Additional memories may also be used. The computer-readable medium, the memory 320, and/or any other memories may be long-term, short-term, or a combination of long-term and short-term memories. These memories configure processor 310 to implement the methods, operational acts, and functions disclosed herein. The memories may be distributed or local and the processor 310, where additional processors may be provided, may also be distributed, as for example based within the ambient lighting elements, or may be singular. The memories may be implemented as electrical, magnetic or optical memory, or any combination of these or other types of storage devices. Moreover, the term “memory” should be construed broadly enough to encompass any information able to be read from or written to an address in the addressable space accessed by a processor. With this definition, information on a network is still within memory 320, for instance, because the processor 310 may retrieve the information from the network for operation in accordance with the present system. Since memory may include external memory that may be accessible via a network, a network interface in the display device to access an external memory and/or scripts running in an network connected device may also be interpreted as memory as used herein.
The processor 310 and memory 320 may be any type of processor/controller and memory, such as those described in U.S. Patent Publication No. 2003/0057887, which is incorporated herein by reference as if set out in entirety herein. The processor 310 is capable of providing control signals and/or performing operations in response to input signals from the I/O device 370 and executing instruction stored in the memory 320. The processor 310 may be an application-specific or general-use integrated circuit(s). Further, the processor 310 may be a dedicated processor for performing in accordance with the present system or may be a general-purpose processor wherein only one of many functions operates for performing in accordance with the present system. The processor 310 may operate utilizing a program portion, multiple program segments, or may be a hardware device utilizing a dedicated or multi-purpose integrated circuit.
Of course, it is to be appreciated that any one of the above embodiments or processes may be combined with one or with one or more other embodiments or processes to provide even further improvements in accordance with the present system.
Finally, the above-discussion is intended to be merely illustrative of the present system and should not be construed as limiting the appended claims to any particular embodiment or group of embodiments. Thus, while the present system has been described in particular detail with reference to specific exemplary embodiments thereof, it should also be appreciated that numerous modifications and alternative embodiments may be devised by those having ordinary skill in the art without departing from the broader and intended spirit and scope of the present system as set forth in the claims that follow. For example, a positioning of the image projection devices and image capture devices is illustratively shown in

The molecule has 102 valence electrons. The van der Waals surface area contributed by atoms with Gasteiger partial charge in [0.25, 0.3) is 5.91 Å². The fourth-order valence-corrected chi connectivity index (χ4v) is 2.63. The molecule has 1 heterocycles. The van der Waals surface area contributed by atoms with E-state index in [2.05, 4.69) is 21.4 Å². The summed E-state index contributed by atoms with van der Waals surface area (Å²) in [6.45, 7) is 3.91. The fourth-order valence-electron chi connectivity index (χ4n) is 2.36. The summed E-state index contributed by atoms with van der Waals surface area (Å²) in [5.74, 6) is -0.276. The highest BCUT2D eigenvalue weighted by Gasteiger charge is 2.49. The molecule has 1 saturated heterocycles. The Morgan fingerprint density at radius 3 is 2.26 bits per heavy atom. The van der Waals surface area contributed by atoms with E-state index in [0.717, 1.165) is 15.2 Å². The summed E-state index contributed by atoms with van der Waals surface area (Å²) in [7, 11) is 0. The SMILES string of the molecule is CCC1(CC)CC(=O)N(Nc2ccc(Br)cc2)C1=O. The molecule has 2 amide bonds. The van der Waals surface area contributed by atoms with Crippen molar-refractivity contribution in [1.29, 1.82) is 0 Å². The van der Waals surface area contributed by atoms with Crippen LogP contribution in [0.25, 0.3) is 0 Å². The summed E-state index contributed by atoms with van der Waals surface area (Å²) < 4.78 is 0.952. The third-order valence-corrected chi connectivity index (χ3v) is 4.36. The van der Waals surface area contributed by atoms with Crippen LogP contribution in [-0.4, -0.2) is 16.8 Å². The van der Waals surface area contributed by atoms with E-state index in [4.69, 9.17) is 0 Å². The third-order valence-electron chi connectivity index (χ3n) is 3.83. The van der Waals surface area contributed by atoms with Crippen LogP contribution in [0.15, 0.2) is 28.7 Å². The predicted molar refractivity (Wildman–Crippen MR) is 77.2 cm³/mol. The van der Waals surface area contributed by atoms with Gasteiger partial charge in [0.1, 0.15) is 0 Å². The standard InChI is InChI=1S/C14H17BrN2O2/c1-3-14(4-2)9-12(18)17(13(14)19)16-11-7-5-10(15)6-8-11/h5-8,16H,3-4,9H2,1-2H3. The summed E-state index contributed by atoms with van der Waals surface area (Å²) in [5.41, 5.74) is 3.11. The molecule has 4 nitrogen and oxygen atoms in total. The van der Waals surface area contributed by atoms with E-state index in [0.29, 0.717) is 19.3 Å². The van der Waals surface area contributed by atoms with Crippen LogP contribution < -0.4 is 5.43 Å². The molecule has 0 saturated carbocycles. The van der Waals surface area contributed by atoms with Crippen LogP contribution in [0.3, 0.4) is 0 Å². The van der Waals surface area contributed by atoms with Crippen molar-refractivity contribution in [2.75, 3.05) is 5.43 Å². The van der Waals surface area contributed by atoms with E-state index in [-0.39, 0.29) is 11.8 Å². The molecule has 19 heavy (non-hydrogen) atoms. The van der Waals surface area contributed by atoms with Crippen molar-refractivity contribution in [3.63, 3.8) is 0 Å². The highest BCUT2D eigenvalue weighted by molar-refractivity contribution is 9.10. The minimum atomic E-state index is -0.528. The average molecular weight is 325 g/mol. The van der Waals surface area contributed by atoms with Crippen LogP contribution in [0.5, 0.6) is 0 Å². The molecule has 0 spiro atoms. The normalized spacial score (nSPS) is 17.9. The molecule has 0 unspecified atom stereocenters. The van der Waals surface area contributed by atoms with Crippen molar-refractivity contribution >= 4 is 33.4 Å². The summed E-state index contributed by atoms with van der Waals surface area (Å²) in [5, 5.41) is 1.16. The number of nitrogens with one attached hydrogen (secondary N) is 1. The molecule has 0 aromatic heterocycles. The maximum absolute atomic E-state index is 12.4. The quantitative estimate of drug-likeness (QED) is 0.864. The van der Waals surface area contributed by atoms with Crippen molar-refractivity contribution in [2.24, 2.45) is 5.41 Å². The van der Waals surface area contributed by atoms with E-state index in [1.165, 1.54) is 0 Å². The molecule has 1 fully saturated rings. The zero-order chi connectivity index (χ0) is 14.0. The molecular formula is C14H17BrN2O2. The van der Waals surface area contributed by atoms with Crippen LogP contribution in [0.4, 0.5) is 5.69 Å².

In interpreting the appended claims, it should be understood that:
a) the word “comprising” does not exclude the presence of other elements or acts than those listed in a given claim;
b) the word “a” or “an” preceding an element does not exclude the presence of a plurality of such elements;
c) any reference signs in the claims do not limit their scope;
d) several “means” may be represented by the same item or hardware or software implemented structure or function;
e) any of the disclosed elements may be comprised of hardware portions (e.g., including discrete and integrated electronic circuitry), software portions (e.g., computer programming), and any combination thereof;
f) hardware portions may be comprised of one or both of analog and digital portions;
g) any of the disclosed devices or portions thereof may be combined together or separated into further portions unless specifically stated otherwise; and
h) no specific sequence of acts or steps is intended to be required unless specifically indicated.
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|Cooperative Classification||H04N9/3182, H04N9/3147, H04N21/4122, H04N21/44008, H04N21/478, H04N9/3194, H04N5/58, H04N21/4318|
|European Classification||H04N9/31R3, H04N9/31S1, H04N9/31T1|
|Sep 15, 2008||AS||Assignment|
Owner name: KONINKLIJKE PHILIPS ELECTRONICS N V, NETHERLANDS
Free format text: ASSIGNMENT OF ASSIGNORS INTEREST;ASSIGNOR:DE VAAN, ADRIANUS STEPHANUS MARIA;REEL/FRAME:021527/0627
Effective date: 20060808
|Jul 10, 2012||AS||Assignment|
Owner name: TP VISION HOLDING B.V. (HOLDCO), NETHERLANDS
Free format text: ASSIGNMENT OF ASSIGNORS INTEREST;ASSIGNOR:KONINKLIJKE PHILIPS ELECTRONICS N.V.;REEL/FRAME:028525/0177
Effective date: 20120531
|Jan 11, 2016||FPAY||Fee payment|
Year of fee payment: 4